Reviews and bookish conversation with author Samantha Wilcoxson.
If I am lost, you will find me in medieval England.
You can also find me - and my books - on my blog.
Today I completed the second and final installment of the FutureLearn Agincourt course. The first class covered Henry V's preparation for battle and transporting his vast entourage across the Channel. This one described the actions of the English forces once they arrived in France.
Anne Curry, who has published several books that cover different aspects of the Hundred Years War, was the lead instructor for this course. This week she described the movement of the troops near Agincourt, discussing myth, reality, and details that can never be known for sure.
The use of gunpowder in the 15th century was discussed, as well as the forging of medieval guns and when and where they were used. We don't hear much about guns, more like cannons in this case, in wars of this era because their use was limited to sieges where it made sense to bring in the unwieldy weapons. They were not used on the battlefield.
The English effectively used these siege weapons at the Harfleur in Henry's first victory of the campaign. From there they followed an indirect route that would take them to their own territory at Calais. After a lengthy detour at the River Somme to avoid French resistance, the English faced a large French force near Agincourt.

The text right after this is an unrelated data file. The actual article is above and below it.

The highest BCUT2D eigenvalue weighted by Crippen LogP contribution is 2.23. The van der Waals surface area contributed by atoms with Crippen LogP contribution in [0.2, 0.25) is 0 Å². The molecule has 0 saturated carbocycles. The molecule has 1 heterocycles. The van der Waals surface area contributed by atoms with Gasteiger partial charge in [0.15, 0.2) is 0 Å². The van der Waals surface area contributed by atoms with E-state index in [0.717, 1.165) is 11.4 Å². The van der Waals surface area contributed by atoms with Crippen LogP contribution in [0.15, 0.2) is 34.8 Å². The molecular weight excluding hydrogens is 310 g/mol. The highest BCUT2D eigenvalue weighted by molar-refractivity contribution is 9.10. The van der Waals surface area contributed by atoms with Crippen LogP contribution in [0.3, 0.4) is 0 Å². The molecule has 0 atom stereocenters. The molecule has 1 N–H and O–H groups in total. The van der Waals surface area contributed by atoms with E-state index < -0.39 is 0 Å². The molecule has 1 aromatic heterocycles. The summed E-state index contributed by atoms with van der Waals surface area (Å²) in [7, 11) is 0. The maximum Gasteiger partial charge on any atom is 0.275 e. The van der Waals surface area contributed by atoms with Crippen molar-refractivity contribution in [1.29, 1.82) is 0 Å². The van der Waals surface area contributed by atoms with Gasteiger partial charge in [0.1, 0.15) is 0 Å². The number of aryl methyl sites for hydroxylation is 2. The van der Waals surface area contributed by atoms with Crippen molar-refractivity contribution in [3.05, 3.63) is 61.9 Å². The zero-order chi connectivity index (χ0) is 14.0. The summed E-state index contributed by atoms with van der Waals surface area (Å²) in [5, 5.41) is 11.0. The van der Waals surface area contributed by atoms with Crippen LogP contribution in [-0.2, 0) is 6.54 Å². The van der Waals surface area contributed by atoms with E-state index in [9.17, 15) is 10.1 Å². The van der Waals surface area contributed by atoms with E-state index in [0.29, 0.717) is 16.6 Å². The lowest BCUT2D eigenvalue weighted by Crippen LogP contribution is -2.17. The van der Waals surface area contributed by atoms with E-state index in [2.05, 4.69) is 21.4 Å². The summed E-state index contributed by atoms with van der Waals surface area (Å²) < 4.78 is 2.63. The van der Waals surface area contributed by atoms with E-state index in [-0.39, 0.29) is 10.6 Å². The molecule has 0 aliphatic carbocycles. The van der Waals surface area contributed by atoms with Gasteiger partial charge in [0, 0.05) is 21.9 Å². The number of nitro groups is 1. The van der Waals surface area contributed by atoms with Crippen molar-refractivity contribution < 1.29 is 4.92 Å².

Curry described the battle movements with interactive maps that enable one to envision the action. She points out issues that historians are not able to solve for, a major one being doubts regarding the exact location of the battlefield.
Many factors are attributed with credit for Henry's victory at Agincourt. Of course, there is the famous English longbow & mud, but there is also the French troops lack of organization, pay, and leadership on the field. Englishmen were fighting for their monarch, the French troops may have been on home ground but their king was not present.
After the victory, many French prisoners were executed, a move that was not unprecedented in medieval warfare but seems unnecessarily harsh to modern readers. He followed this up with a triumphant entry into London, specially designed to give the veneer of glory to a campaign that had fizzled out early despite the Agincourt victory.
And that is that. Anyone who would like to learn more was unsurprisingly directed toward Curry's books and several other resources.